I will forgive their evildoing and remember their sin no more. 

Picture the scene.   The city of Jerusalem has been devastated by the armies of King Nebuchadnezzar of Babylon.   Jerusalem’s king has been captured and taken back to Babylon.   The Temple is burnt to the ground, and many of the people have been taken along with their king into captivity and exile.

For years the prophet Jeremiah had been warning the people of Jerusalem that a disaster like this would happen if they didn’t turn from their sins.   But the people would not listen, so they ended up reaping the bitter fruits of their actions.   Jeremiah’s words or, rather, God’s words through Jeremiah, were vindicated—words of judgment, punishment, and wrath.

But now the worst has happened, and Jeremiah’s tone has shifted dramatically.   No longer are there threats of destruction, warnings of judgment, or pleas for repentance.   Now there are visions of restoration, promises of forgiveness, and poems of consolation.   All the sins he had denounced?   It was as if they had never existed.   God would remember them no more.   All the evil they had done?   It was washed away and replaced with the promise of a new covenant written on each person’s heart.   Where once the wrath of God blazed, now there was only his tenderness and love.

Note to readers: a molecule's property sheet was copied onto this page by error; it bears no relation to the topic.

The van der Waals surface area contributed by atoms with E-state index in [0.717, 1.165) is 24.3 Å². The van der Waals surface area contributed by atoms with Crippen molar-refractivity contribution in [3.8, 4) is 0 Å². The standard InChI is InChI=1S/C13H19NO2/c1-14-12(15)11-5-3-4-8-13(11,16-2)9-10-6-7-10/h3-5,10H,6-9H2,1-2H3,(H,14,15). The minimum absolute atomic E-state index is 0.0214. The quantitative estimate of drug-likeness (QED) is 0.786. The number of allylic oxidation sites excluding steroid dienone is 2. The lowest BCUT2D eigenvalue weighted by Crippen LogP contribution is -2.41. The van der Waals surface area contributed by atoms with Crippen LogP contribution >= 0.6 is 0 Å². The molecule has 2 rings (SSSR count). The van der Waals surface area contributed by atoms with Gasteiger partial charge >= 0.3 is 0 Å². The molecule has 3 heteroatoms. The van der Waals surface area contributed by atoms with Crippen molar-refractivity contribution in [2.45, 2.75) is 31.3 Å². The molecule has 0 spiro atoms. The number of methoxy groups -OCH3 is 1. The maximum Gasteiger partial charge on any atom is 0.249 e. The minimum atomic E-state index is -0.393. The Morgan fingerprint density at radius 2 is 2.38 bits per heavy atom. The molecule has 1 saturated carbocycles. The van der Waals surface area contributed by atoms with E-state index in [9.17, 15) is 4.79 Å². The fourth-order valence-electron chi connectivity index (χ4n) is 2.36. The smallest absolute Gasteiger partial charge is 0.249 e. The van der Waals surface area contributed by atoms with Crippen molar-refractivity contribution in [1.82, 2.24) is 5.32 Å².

What the Israelites experienced on a massive scale, we can experience every day on a more personal scale.   Day after day, the Holy Spirit sends us messages, guiding us along the path of holiness and warning us against other dangerous paths.   He knows he can only do so much, that it’s up to us to choose which way we will go.   He also knows we will not always follow his guidance, and we risk ending up like the people of Jerusalem.   And so he is prepared to offer us his mercy no matter how far we may have fallen.

God forgives everything, big and little. Marital infidelity.   White lies.   Abortion.   Harsh words.   Theft.   Gossip.   Every act born of lust or envy or selfishness.   If he could forgive Jerusalem for its many sins and crimes—if he could continue to treat them as his own special people—surely he can forgive you.   Surely he can forgive everyone around you too.   Everyone.

word among us